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The thin white line: adaptation suggests a common neural mechanism for judgments of Asian and Caucasian body size

Gould-Fensom, L, Tan, CBY, Brooks, KR, Mond, JM ORCID: 0000-0002-0410-091X, Stevenson, RJ and Stephen, ID 2019 , 'The thin white line: adaptation suggests a common neural mechanism for judgments of Asian and Caucasian body size' , Frontiers in Psychology, vol. 10 , p. 2532 , doi:

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Visual adaptation has been proposed as a mechanism linking viewing images of thin women’s bodies with body size and shape misperception (BSSM). Non-Caucasian populations appear less susceptible to BSSM, possibly because adaptation to thin Caucasian bodies in Western media may not fully transfer to own-race bodies. Experiment 1 used a cross-adaptation paradigm to examine the transfer of body size aftereffects across races. Large aftereffects were found in the predicted directions for all conditions. The strength of aftereffects was statistically equivalent when the race of test stimuli was congruent vs. incongruent with the race of adaptation stimuli, suggesting complete transfer of aftereffects across races. Experiment 2 used a contingent-adaptation paradigm, finding that simultaneous adaptation to wide Asian and narrow Caucasian women’s bodies (or vice versa) results in no significant aftereffects for either congruent or incongruent conditions and statistically equivalent results for each. Equal and opposite adaptation effects may therefore transfer completely across races, canceling each other out. This suggests that body size is encoded by a race-general neural mechanism. Unexpectedly, Asian observers showed reduced body size aftereffects compared to Caucasian observers, regardless of the race of stimulus bodies, perhaps helping to explain why Asian populations appear less susceptible to BSSM.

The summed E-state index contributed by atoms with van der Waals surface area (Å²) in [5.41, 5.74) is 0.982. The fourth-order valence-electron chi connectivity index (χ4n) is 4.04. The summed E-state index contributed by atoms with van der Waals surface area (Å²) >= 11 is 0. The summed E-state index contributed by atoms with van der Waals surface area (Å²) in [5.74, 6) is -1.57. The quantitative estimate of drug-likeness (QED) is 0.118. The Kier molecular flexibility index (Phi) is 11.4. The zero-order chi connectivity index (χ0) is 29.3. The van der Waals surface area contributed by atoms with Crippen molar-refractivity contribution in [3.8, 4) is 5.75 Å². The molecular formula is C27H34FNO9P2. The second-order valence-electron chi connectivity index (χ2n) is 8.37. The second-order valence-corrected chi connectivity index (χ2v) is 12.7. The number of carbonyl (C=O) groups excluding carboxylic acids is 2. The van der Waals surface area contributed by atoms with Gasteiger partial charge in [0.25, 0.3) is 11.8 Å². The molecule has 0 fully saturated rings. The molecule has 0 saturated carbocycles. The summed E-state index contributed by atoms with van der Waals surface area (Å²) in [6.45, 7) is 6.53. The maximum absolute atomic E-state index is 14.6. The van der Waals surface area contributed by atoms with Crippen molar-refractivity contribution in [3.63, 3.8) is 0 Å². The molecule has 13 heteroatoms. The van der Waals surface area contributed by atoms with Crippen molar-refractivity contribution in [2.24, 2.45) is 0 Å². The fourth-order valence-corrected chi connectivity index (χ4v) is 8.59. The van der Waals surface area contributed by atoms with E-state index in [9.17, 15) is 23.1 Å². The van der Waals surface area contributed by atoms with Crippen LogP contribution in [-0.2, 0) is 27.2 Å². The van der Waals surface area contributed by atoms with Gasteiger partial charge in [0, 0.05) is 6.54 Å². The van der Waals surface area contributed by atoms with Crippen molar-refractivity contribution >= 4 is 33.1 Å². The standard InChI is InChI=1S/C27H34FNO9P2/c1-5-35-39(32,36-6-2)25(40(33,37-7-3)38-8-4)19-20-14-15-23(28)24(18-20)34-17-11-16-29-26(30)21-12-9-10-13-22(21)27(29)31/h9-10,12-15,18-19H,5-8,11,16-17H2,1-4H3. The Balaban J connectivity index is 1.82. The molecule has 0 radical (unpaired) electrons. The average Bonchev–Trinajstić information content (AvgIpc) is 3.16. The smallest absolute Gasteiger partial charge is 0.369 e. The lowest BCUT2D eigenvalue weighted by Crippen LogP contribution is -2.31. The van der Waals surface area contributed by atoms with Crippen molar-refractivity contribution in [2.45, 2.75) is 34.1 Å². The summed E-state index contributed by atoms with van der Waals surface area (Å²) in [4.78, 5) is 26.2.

Item Type: Article
Authors/Creators:Gould-Fensom, L and Tan, CBY and Brooks, KR and Mond, JM and Stevenson, RJ and Stephen, ID
Keywords: body perception, visual adaptation, visual aftereffects, cross-cultural, body image, body size
Journal or Publication Title: Frontiers in Psychology
Publisher: Frontiers Research Foundation
ISSN: 1664-1078
DOI / ID Number:
Copyright Information:

Copyright 2019 Gould-Fensom, Tan, Brooks, Mond, Stevenson and Stephen. Thisis an open-access article distributed under the terms of the Creative CommonsAttribution License (CC BY).

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